Adonis Diaries

Archive for the ‘women’ Category

“I’m not your inspiration, thank you very much”: Handicapped Stella Young, a comedian and journalist

Ladies and gentlemen, I’m afraid I’m going to disappoint you dramatically. I am not here to inspire you. I am here to tell you that we have been lied to about disability.

Stella Young is a comedian and journalist who happens to go about her day in a wheelchair — a fact that doesn’t automatically turn her into a noble inspiration to all humanity. In this very funny talk, Young breaks down society’s habit of turning disabled people into “inspiration porn.”

This talk was presented to a local audience at TEDxSydney, an independent event. TED’s editors chose to feature it for you.


Saudi Kingdom is allowing in female Syrian servants: A female Syrian poet replied to this ignominy

Poet Colette Khouri responded to this vile invitation: No Syrian refugees were admitted in this terrorist Kingdom

Nahed Sleiman shared ‎سلمية الحدث‎’s post22 hrs · 
Image may contain: 1 person

سلمية الحدث‎ is with Nancitta Salem.Like PageFebruary 8 at 10:49am · 

ﺍﻋﻠﻦ ﻭﺯﻳﺮ ﺍﻟﻌﻤﻞ ﺍﻟﺴﻌﻮﺩﻱ (ﺍﻟﺤﻘﺒﺎﻧﻲ)ﻋﻦ ﺍﺳﺘﻘﺪﺍﻡ سوﺭﻳﺎﺕ ﻟﻠﻌﻤﻞ ﻛﺨﺎﺩﻣﺎﺕ ﻓﻲ ﺍﻟﺴﻌﻮﺩﻳﺔ
فردت عليه ﺷﺎﻋﺮﺓ ﺳﻮﺭﻳﻪاسمها(كوليت خوري)بهذه القصيدة الرائعة:
ﺛﻜﻠﺘﻚ ﺍﻣﻚ ﺍﻳﻬﺎ ﺍﻟﺤﻘﺒﺎﻧﻲ
ﻭ ﺑﻘﻴﺖ ﻣﻠﻌﻮﻧﺎ ﻣﺪﻯ ﺍﻻﺯﻣﺎنِ

ﺧﺎﻟﻔﺖ ﺍﻋﺮﺍﻑ ﺍﻟﻘﺒﺎﺋﻞ ﻛﻠﻬﺎ
ﻣﻦ ﻧﺴﻞ ﻗﺤﻄﺎﻥ ﻭ ﻣﻦ ﻋﺪﻧﺎنِ

ﺣﻘﺎ ًﻓﻌُﺮﻓُﻚ ﻳﺎ ﻏﺒﻲ ﻛﺴﺒﺘﻪ
ﻣﻦ ﻋﺮﻑ ﻫﻨﺪﻱ ﻭ ﺑﺎﻛﺴﺘﺎﻧﻲ

ﻗﺪ ﻋﺎﻳﺸﻮﻙ ﺣﻴﺎﺗﻬﻢ ﻭ ﺃﻟﻔﺘﻬﻢ
ﻭ ﺗﺨﺎﻟﻄﺖ ﺍﻧﺴﺎﻟﻜﻢ ﺻﻨﻔﺎنِ

ﺻﺎﺭ ﺍﻟﻐﺮﻳﺐ ﺑﺪﺍﺭﻛﻢ ﺍﻫﻼً ﺑﻪ
ﻭغدا ﺍللصديق ﺑﻤﺤﺮﻡ ﺍﻟﻨﺴﻮﺍنِ

ﻭ ﻳﺴﻮﻕ ﻣﺮﻛﺒﻬﺎ ﻭ ﻳﺤﺮﺱ ﺑﺎﺑﻬﺎ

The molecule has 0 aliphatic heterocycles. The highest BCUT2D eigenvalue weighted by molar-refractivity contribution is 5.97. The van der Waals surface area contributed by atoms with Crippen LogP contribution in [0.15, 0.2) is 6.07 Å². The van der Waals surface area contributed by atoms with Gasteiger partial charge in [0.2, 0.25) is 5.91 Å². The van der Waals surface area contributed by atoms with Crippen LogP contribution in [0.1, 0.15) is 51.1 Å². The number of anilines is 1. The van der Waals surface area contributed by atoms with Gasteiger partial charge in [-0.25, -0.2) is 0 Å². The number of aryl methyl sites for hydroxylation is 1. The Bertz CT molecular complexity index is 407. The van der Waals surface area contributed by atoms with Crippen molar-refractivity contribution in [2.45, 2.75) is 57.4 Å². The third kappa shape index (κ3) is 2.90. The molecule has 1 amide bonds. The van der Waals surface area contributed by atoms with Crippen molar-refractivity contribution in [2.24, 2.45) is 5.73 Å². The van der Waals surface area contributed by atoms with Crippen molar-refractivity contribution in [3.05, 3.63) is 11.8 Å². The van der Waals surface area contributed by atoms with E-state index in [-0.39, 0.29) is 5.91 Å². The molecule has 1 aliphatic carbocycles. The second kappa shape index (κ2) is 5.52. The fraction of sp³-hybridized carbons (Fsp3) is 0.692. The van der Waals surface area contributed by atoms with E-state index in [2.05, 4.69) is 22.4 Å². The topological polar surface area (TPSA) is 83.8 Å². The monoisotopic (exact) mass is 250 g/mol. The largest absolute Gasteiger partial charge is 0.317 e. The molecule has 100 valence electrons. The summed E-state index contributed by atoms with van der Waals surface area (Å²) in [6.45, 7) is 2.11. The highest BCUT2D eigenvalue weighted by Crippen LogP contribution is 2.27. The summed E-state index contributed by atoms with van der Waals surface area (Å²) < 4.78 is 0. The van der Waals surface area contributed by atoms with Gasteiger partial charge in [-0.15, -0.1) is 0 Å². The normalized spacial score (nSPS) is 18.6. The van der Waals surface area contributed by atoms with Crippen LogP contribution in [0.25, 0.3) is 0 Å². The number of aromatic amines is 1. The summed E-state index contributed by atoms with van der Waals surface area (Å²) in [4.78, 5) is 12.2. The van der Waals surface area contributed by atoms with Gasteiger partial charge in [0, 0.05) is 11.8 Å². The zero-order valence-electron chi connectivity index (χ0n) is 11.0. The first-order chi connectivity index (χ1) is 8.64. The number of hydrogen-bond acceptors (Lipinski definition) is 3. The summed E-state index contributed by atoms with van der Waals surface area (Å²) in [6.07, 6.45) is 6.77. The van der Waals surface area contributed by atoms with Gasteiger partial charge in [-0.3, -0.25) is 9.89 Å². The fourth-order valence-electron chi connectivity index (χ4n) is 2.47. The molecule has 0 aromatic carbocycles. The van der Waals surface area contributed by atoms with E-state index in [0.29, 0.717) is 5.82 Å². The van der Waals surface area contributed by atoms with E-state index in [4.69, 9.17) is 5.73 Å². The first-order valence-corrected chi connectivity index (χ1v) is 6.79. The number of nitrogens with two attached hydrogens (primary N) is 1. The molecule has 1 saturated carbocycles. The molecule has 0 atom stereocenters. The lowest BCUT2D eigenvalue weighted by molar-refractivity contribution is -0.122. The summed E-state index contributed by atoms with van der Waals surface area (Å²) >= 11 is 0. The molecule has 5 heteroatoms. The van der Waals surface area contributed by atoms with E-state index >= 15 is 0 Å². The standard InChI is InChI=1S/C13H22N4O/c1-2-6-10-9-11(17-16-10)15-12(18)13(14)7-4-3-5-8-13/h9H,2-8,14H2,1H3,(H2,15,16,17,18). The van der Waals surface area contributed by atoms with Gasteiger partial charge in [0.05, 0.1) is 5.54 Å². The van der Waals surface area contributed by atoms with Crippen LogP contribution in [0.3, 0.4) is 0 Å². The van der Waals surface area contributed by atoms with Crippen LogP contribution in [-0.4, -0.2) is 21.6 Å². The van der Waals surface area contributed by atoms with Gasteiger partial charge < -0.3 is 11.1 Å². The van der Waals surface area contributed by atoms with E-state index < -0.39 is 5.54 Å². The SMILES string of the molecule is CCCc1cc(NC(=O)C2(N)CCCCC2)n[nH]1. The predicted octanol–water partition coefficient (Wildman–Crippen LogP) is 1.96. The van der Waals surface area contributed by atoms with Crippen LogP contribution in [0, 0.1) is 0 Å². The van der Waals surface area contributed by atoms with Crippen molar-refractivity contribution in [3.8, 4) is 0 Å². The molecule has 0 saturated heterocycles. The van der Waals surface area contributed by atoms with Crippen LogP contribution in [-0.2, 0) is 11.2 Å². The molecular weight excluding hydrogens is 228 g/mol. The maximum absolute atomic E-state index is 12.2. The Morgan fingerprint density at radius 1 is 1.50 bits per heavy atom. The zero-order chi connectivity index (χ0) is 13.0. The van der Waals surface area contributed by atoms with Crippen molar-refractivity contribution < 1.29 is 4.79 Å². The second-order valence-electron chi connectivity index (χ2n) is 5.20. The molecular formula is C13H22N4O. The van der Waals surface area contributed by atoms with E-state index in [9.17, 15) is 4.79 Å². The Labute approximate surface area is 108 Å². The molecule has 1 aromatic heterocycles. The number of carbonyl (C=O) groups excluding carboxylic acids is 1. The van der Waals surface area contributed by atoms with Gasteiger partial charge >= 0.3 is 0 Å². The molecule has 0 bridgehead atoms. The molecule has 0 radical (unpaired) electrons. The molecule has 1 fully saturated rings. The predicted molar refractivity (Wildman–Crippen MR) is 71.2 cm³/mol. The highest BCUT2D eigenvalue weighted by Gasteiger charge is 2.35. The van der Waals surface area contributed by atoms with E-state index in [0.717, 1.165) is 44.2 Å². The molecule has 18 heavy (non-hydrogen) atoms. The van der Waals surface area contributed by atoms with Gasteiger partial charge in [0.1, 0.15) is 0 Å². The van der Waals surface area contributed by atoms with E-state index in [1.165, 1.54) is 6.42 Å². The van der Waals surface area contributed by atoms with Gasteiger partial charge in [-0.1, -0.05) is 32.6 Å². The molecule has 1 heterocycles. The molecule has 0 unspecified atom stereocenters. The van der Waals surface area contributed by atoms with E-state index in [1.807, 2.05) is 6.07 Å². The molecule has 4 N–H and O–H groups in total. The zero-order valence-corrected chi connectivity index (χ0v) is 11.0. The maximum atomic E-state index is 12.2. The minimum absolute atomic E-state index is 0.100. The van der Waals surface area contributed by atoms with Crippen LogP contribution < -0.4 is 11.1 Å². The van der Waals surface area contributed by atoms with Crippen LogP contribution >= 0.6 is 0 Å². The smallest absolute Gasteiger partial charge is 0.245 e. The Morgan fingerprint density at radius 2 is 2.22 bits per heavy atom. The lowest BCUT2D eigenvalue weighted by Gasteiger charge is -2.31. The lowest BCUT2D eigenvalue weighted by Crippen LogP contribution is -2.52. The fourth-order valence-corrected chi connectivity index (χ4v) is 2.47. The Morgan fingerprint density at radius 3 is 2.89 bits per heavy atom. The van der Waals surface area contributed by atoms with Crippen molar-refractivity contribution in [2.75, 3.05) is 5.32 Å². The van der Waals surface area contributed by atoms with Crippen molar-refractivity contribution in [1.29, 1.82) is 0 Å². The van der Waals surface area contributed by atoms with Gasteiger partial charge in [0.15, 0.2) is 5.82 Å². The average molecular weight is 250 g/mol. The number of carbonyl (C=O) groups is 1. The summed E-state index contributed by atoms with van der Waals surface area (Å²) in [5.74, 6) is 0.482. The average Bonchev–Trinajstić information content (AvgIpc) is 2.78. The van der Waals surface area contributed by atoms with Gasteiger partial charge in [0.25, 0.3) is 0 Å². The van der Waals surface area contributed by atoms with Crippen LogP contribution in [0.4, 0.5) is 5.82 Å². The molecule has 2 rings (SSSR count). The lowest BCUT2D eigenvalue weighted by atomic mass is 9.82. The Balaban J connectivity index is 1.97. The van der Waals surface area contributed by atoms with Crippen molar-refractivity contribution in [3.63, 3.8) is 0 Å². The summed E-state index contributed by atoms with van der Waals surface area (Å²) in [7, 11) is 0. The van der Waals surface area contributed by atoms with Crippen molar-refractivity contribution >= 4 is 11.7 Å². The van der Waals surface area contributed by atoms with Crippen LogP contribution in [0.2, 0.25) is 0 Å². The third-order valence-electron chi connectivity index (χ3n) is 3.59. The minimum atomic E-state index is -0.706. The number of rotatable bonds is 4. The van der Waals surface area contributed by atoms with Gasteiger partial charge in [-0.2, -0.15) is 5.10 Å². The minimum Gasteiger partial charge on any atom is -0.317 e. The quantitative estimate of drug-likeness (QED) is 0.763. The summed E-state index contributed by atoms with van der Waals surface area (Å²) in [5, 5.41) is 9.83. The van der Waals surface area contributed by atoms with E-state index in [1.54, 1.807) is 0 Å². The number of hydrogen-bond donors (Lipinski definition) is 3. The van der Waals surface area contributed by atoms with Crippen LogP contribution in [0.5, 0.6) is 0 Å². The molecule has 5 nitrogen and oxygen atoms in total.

ﻳﻘﻀﻲ ﺣﻮﺍﺋﺠﻬﺎ ﺑﻜﻞ ﺗﻔﺎﻧﻲ

ﻭ ﺭﺿﻴﺖ ﺍﻥ ﻳﺨﻠﻮ ﺑﻬﺎ ﻣﺘﻔﺮﺩﺍً
ﻭ ﻧﺴﻴﺖ ﺍﻥ ﺍﻟﺜﺎﻟﺚ ﺍﻟﺸﻴﻄﺎنِ

ﺍﻋﻠﻢ ﻓﻘﻮﻟﻚ ﻳﺎ ﻭﺯﻳﺮ ﺍﻏﺎظنا
ﻭ ﺃﺛﺮﺕ ﻓﻴﻨﺎ ﻛﻞ ﺣﺮ ﺷﺎﻣﻲ

ﻓﺄﻧﺎ ﺍﻟﻌﻈﻴﻤﺔ ﻣﺎ ﺣﻴﻴﺖ ﻋﺰﻳﺰﺓً
ﻭ ﺑﻲ ﺍﻟﺸﻬﺎﻣﺔ ﻭ ﺍﻻﺑﺎ ﻋﻨﻮﺍﻧﻲ

ﻭ ﺍﻟﺤﺮ ﻻ ﻳﺮﺿﻰ ﺍﻟﻤﺬﻟﺔ ﻣﻄﻠﻘﺎً
ﻛﻼ ﻭ ﻻ ﺗﺮﺿﻰ ﺑﻬﺎ ﺍﺩﻳﺎﻧﻲ

ﻟﻮ ﻣﺖ ﺟﻮﻋﺎً ﻣﺎ ﻃﺮﻗﺖ ﺩﻳﺎﺭﻛﻢ
ﻛﻼ ﻭﻻ ﺍﺳﺘﺠﺪﻳﺘﻜﻢ ﺇﺣﺴﺎﻧﻲ

ﻻ ﺗﺤﺴﺒﻦ ﺍﻟﻔﻘﺮ فينا ﻓﺎﻗﺔ ً
ﻓﻐﻨﺎﻱ ﻓﻲ ﻃﺒﻌﻲ ﻭ ﻓﻲ ﺇﻳﻤﺎﻧﻲ

ﺳﻮﺭﻳﺔ ﺍﻟﺠﻨﺲ ﺍﻻﺻﺎﻟﺔ ﻣﺬﻫﺒﻲ
ﻭ ﺑﻤﻜﺔ ﺍﻟﺮﻛﻦ ﺍﻟﻌﻈﻴﻢ ﻳﻤﺎﻧﻲ

ﻭ ﺣﺮﺍﺋﺮﺍﻟﺸﺎﻡ الأبي ﺟﻤﻴﻌﻬﺎ
ﺫﺍﺕ ﺍﻻﺻﻮﻝ ﻣﻌﺎﺩﻥ ﻭ ﻣﻌﺎﻧﻲ

وقبلنا كانت فلسطينية منكوبة
لم تخضع لمثلك أو لغيرك ثواني

ﻭﺿَﻌَﺘﻚَ ﻳﺎ ﺑﺪﻭﻱ ﺗﺤﺖ ﻧﻌﺎﻟﻬﺎ
ﻫﻦ ﺍﻟﻨﻔﺎﺋﺲ ﻟﻮﻟﺆاً ﻭ ﺟﻤﺎﻧﻲ
المرﺟﻮ ﻣﻦ ﻛﻞ ﻋﺮﺑﻲ أﺻﻴﻞ نشر هذه ﺍﻟﻘﺼﻴﺪﺓ الرائعة ﻟﻴﺮﺍﻫﺎ كل أبيٍّ شريف

How can Grandmothers care for the grandchildren if the sons are far away?


Bien sûr des grand mères qui ne ressemblent en rien à la mienne, qui me revient à l’instant en mémoire nous roulant des 3arouss (tartine a la Libanaise) avec les délicieuses confitures préparées des fruits du jardin.

Mes copines sont des grands mères modernes, qui prennent l’avion pour assurer une garde des enfants quand leur mère est en mission au Venezuela, ou qui accueillent tous les matins, comme une garderie, le nouveau né de leur fille qui le dépose en courant pour arriver à temps à sa banque ou son usine et qui viendra le soir le récupérer en emmenant avec elle sa provisions de loubié bi zeit ou kafta pour le dîner de la famille.

Certaines de mes copines grand-mères ont des fois des rôle plus sympa et emmènent leurs petits-enfants faire du ski, au théâtre ou à des concerts ce qui leur offre une éducation culturelle et une proximité pleine de tendresse pour les deux.

Je ne conteste aucun de ses nouveaux rôles que j’adorerais aborder le plus tôt.

Mais pour jouer ce rôle innovant de grands-parents et jouir de la présence de nos petits enfants, ou leur transmettre quelques valeurs familiales, encore faut il que nos enfants soient là, à côté, au Liban.

Encore faut il que nous restions capables de prendre l’avion pour les embrasser et être capable surtout de rentrer au pays sans trop d’amertume pour les dimanches sans eux qui nous attendent pour le restant de nos jours.

Joana Aziz Open letter to Dear Man

Dear Men, It Is Time to Step Up

An open letter from a feminist requesting male solidarity

I was having a discussion with four male colleagues, and I suddenly realized that I was being interrupted constantly.